When you were a teenager, you probably spent a lot of time worrying about how to avoid getting pregnant. But, now that you're older, and you think you may actually want to have a child, it's important to know about these
factors that . Of course, if you don't want to get pregnant at the moment, these factors are important to know about as well — even though they don't mean you decrease your chances of getting pregnant won't get pregnant now or in the future. It's always best to connect with your doctor about your individual fertility concerns, whether you're trying to conceive or not. Glamour noted that, "What really matters most, according to women's health expert Jennifer Wider, M.D., is when you're ovulating, your age (and his as well, at least to up your chances of a healthy baby), your smoking habits, and his sperm count." Again, though, everyone is different, and these factors are by no means gospel. Pregnancy happens to people old and young, whether they're smokers or not, but there are certain things that are linked to making it easier to get pregnant. If you're ready to try, consider talking to your doctor about these things that may be decreasing your chances of pregnancy. 1 Chemical-Based Cleaning Products
What you've got lurking in your bathroom or under your kitchen sink can have a negative effect on your chances of getting pregnant. According to Health.com, "Exposure to pollutants, pesticides, and industrial compounds can
decrease a couple's ability to have children by up to 29 percent." Consider going all natural with your cleaning routine. You can easily make an all-purpose cleaner from white vinegar and essential oils. You wouldn't want chemicals around a baby once they're born, so why have them around when you're trying to create one? 3 Too Much Exercise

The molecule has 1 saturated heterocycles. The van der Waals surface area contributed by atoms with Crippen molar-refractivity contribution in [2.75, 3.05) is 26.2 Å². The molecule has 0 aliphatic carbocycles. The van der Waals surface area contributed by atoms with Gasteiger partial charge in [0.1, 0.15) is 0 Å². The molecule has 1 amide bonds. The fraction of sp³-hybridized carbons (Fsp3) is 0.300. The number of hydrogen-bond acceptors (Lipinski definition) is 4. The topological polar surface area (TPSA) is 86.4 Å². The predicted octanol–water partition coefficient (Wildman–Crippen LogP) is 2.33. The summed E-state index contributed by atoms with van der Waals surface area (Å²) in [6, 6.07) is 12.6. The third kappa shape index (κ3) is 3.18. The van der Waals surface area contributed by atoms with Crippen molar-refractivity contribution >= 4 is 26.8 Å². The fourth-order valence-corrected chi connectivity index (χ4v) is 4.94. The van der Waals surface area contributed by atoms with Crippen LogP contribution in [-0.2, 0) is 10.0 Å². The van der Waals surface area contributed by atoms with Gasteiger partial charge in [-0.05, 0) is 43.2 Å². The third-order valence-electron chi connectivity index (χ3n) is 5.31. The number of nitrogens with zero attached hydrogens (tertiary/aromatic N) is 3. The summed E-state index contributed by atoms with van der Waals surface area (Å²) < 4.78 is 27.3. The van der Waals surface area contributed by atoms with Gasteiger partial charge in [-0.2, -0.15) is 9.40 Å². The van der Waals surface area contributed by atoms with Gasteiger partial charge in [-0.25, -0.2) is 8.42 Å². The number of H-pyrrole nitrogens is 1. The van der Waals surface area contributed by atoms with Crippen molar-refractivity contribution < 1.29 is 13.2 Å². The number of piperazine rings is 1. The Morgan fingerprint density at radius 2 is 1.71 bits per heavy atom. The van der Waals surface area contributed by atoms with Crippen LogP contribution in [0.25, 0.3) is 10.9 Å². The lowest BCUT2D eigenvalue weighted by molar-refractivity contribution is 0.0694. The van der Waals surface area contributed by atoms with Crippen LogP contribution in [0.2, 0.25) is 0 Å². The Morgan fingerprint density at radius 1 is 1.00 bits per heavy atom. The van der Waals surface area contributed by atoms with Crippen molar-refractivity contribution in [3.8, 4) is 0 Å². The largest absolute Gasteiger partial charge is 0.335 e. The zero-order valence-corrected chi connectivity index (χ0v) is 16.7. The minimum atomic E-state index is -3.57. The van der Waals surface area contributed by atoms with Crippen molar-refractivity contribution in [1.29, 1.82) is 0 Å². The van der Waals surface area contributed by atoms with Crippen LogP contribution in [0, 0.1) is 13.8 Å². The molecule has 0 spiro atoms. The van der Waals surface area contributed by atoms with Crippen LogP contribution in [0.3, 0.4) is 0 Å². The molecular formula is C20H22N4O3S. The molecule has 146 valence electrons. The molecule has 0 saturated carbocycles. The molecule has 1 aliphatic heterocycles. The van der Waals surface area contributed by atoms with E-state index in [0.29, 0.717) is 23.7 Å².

While exercise is good for you,
too much exercise can decrease your chances of conceiving. "If you're exercising too much it can have a negative impact on ovulation," Dr. William Schlaff told Health.com.
"The most obvious sign of a potential problem is a change in menstrual cycle. If you notice that your period becomes lighter or shorter, you should talk to your doctor about the implications for your fertility and your health," Dr. Schlaff said.
Stress is hard to avoid, and obviously you need to live your life, but how you manage your stress is something to be aware of. "Certain tricks are especially beneficial for women dealing with trying-to-conceive-related stress," Robert A. Greene, MD, coauthor of
Perfect Hormone Balance for Fertility told Parents magazine .
six things to reduce baby-making stress, including going to sleep earlier, having sex for reasons other than trying to conceive (to take the pressure off), doing relaxation exercising, journaling, talking to a therapist, and yoga and meditation. 5 How Your Partner Uses Their Computer
If you've ever used a laptop computer on your lap ,then you know it can get pretty hot, which, as it turns out, is not great for sperm count. A study in the
noted that prolonged exposure to a wireless internet-connected laptop decreased sperm motility, and speculated that keeping a laptop connected wirelessly to the internet on the lap near the testes may result in Fertility and Sterility decreased male fertility. 6 Your Partner's Choice Of Underwear
Does your bae wear boxers or briefs? It's not necessarily just a personal style choice. WebMD reported that boxer shorts, or loose-fitting pants can
boost sperm count because it helps ensure that the testes maintain a lower temperature than the rest of the body, which is key for producing sperm. This also means skinny jeans are suspect.
"That is why [testes] are located outside of the body," Celia E. Dominguez, reproductive endocrinologist, Center for Reproductive Medicine at the Emory University School of Medicine, told WebMD. "Testes were made to be out in the breeze."
7 Your Partner's Hot-Tub Habits
This one surprised me. Research published in the
Brazilian Society of Urology found that men who are repeatedly exposed to high water temperatures through hot tubs, Jacuzzis, or hot baths can become infertile.